As a cinematographer, I love all sorts of visuals. One type I’ve always appreciated is aerial photography/cinematography. For me they give the viewer a perspective that is unlike any other.
Historically, aerial photography was only possible using large and expensive aircraft like planes or helicopters. I’ve only had one opportunity to shoot out of a helicopter and let me tell you, “it’s a pretty awesome experience!” That being said, these types of opportunities, come far and between.
Enter Remote Aerial Imaging or more commonly referred to as … Drones! As I mentioned earlier, I love aerial images, but I have never been too keen on learning how to operate a drone. So why start now?
Well, as I branch out more into freelancing, I’ve come to realize that to be successful, you really have to diversify you skill sets. With that in mind, in this series of Posts, I will be documenting my experience on learning how to become a drone pilot and along the way hopefully share things I find helpful.
DRONE Legalities (at least for the United States)
Here in the United States, the FAA (Federal Aviation Administration) oversees and provides guidelines on the operation of drones. The FAA has specified three primary requirements that need to be met in order to operate a drone legally in the united states and it’s territories (Puerto Rico).
The first is REGISTRATION. Any drone that is over 0.55lbs/2.4kg and under 55lbs/25kg (anything over 55lbs/25kg ), must be registered with the FAA. This is a simple process that can be done online.
The second requirement is for drone pilots who intend on operating their drone commercially. Commercial Use as defined by the FAA is, “flying incidental to a business.” Pilots must pass an FAA administered test in order to receive COMMERCIAL CERTIFICATION that then permits them to operate drones commercially.
The third requirement is essentially a SET OF RULES that pilots must adhere to. This applies even to those who only intend to use their drone recreationally. Here are some of the rules:
- Fly at or below 400 feet
- Keep your UAS (Unmanned Aerial System) within sight
- Never fly near other aircraft, especially near airports
- Never fly over groups of people
- Never fly over stadiums or sports events
- Never fly near emergency response efforts such as fires
- Never fly under the influence
- Be aware of airspace requirements
My intent, as far as drones, is to 1) invest in a drone and 2) use it as part of my business. Thus, with the above legalities in mind, I know that at some point, I will need to register my drone (when I get one) and pass the FAA test.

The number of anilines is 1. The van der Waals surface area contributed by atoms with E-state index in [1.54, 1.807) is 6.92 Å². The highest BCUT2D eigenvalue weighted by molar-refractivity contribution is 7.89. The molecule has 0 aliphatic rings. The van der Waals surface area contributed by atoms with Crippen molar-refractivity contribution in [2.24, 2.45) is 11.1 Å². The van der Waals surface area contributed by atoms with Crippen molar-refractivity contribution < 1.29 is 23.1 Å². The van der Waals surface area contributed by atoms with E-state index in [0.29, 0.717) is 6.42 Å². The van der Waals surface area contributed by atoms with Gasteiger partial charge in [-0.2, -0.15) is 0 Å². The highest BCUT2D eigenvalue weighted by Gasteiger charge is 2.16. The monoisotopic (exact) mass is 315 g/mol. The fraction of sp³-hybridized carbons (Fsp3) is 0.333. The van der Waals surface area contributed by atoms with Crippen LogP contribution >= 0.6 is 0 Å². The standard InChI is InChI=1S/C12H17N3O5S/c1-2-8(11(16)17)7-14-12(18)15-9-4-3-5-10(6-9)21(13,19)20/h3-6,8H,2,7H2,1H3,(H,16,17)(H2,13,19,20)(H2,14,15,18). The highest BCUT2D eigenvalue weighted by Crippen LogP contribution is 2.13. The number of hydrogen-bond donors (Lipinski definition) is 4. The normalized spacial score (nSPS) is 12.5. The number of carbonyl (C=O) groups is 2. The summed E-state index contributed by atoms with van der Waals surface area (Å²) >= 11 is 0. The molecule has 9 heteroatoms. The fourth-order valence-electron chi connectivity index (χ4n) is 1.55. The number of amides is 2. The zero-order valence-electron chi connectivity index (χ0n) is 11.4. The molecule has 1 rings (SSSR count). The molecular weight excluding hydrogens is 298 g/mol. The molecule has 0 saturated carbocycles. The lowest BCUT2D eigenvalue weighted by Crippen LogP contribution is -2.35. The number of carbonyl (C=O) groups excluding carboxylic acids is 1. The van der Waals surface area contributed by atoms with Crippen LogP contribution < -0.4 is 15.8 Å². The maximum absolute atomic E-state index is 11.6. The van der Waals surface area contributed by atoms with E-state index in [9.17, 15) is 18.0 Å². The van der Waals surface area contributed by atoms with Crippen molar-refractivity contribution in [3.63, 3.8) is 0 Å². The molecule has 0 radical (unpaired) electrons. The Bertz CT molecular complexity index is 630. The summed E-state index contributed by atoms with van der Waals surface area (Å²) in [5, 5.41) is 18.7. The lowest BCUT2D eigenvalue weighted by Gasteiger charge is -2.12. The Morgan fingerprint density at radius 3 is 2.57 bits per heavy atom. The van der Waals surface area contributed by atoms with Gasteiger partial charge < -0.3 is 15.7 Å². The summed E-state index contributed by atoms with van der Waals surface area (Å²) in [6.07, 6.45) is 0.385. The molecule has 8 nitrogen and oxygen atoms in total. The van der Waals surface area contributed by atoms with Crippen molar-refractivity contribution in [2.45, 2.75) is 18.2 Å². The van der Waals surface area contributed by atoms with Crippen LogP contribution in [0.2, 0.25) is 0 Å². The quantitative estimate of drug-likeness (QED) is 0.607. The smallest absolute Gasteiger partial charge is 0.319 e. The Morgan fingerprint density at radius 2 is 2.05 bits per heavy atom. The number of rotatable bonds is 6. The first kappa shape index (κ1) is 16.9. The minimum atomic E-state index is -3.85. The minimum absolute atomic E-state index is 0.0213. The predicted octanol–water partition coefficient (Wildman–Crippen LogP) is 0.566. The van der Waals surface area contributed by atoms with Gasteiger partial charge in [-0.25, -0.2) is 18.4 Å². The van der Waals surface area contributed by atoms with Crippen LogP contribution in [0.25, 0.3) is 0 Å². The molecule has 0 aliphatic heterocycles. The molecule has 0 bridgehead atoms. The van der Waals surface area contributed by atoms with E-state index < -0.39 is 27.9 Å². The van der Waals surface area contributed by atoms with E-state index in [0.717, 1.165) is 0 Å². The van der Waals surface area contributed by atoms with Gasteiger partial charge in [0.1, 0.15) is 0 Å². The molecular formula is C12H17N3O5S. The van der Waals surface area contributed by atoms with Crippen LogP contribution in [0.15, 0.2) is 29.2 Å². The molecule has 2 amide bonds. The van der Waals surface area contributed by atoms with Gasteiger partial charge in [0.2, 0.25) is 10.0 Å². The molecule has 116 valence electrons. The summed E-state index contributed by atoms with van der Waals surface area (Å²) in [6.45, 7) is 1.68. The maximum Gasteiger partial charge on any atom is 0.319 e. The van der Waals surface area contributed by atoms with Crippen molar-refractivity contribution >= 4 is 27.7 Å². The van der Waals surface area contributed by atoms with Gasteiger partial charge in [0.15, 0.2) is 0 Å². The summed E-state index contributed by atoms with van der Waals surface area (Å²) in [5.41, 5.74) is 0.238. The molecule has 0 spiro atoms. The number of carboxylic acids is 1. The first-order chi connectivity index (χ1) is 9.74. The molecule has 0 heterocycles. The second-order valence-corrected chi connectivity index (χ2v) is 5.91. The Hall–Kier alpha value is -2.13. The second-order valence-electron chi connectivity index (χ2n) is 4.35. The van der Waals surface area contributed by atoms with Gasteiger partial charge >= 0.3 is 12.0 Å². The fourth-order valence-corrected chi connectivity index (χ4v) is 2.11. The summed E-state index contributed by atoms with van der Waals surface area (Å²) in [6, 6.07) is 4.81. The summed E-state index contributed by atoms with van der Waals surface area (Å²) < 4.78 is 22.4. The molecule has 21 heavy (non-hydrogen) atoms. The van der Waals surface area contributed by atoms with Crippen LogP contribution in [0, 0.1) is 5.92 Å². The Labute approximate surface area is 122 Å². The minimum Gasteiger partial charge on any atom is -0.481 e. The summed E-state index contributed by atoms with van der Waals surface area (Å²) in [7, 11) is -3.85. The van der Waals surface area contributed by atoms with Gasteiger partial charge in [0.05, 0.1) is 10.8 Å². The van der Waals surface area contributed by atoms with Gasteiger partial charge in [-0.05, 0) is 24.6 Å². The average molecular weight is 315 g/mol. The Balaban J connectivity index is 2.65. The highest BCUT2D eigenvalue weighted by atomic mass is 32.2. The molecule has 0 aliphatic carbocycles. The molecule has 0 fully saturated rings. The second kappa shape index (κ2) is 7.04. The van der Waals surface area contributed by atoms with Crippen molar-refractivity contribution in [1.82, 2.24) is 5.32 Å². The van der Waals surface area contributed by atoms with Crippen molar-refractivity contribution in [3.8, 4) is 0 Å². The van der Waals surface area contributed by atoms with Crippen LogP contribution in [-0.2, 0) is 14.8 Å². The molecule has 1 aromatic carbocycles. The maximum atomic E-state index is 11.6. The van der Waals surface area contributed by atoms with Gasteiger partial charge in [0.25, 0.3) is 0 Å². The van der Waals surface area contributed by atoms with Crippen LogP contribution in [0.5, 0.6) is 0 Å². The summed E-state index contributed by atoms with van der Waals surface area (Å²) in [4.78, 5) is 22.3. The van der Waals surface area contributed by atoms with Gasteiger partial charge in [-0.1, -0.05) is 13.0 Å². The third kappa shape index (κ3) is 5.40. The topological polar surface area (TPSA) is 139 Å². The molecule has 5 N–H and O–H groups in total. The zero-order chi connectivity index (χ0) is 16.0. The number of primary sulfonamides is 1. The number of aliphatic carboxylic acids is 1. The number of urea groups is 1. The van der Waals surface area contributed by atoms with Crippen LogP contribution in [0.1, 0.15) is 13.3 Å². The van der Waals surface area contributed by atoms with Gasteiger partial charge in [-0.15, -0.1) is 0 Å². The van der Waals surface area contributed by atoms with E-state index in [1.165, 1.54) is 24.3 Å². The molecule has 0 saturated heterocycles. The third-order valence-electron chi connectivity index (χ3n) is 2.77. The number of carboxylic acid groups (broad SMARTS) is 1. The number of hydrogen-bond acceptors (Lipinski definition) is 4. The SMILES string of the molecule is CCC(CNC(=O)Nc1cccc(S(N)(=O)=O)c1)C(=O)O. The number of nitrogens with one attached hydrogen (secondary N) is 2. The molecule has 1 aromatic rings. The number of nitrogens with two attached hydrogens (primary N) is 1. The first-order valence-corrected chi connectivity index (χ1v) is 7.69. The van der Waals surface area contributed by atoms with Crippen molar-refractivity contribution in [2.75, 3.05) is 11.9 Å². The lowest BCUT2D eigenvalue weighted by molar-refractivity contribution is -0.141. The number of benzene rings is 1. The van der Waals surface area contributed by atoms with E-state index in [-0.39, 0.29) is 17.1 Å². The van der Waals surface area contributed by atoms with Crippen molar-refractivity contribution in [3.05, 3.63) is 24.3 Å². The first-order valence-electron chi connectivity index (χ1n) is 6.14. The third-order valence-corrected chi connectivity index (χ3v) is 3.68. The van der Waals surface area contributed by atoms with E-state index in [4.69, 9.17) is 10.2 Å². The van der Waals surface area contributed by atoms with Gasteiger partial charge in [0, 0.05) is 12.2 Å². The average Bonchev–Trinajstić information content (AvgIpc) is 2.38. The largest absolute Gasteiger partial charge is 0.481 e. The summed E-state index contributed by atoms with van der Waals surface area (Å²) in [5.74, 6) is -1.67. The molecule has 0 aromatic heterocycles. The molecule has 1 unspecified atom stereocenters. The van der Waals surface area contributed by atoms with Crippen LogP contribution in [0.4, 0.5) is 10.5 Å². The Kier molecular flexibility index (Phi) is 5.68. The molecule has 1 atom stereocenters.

However, before I can even think of those two things, being a complete drone noob, I first need to learn how to physically operate a drone. This is my number one concern. Why? As I understand it, the FAA Commerical Drone Pilot Test, is simply a knowledge based exam. In other words, anyone can study, take the test, and presumably pass the test without ever having flown an actual drone. Possessing a FAA Certification to operate a drone does not in itself mean you are a qualified pilot. It’s like saying you can drive a car just because you passed the written exam but have never actually physically driven a car. Similarly, the FAA test does not test actual pilot operating proficiency
How to become a proficient drone pilot? It’s quite simple. Flight Hours! Nothing can replace actual time operating a drone whether it be on a … or a real drone. Why? Piloting a drone involves developing muscle memory. It trains your hands and eyes to react without conscious thought. With that in mind, meet my first drone!
Why start with this lil’ guy? For one, this drone cost almost nothing, good for a starter drone that will undoubtedly experience “issues”, yet has the same controls found on larger drones. Secondly, I’ve come to find that these little drones are actually harder to control than larger drones. Why is that a good thing? Well, if I can learn to “pilot” one of these then the transition going up should much easier!
The second way to becoming a proficient drone pilot is to find a good instructor. Just liked when you first learned how to drive a car, having a good friend who is already experienced and willing to share is invaluable. Fortunately, I have a good friend who is just that! He has been building and flying drones for quite some time now (as well as possessing a recreational pilots license).
Over the past few weeks I’ve been flying my little drone around and I am slowly getting the hang of it. Here are a couple things that I’ve learned.
- Finesse is everything! When flying these micro drones, the tendency is to always go “full throttle”. While fun, it does not translate to good camera work. So, I’ve really been focusing on being more “sensitive” with my flight controls.
- Flying the drone backwards, when the front of the drone is facing you, it is very disorienting because the controls are essentially reversed! Right is left and left is right!
- Cannot emphasize enough how important it is to build muscle memory! The other day, when I started flying a larger drone (more in the next post), a gust of wind picked up and started pushing the drone towards a building. I didn’t have time to think, but my hands didn’t need me too, they just did what they had to do. Muscle memory!
In next post, I hope to share with you my preparation for taking the 107, as well as more flying experiences!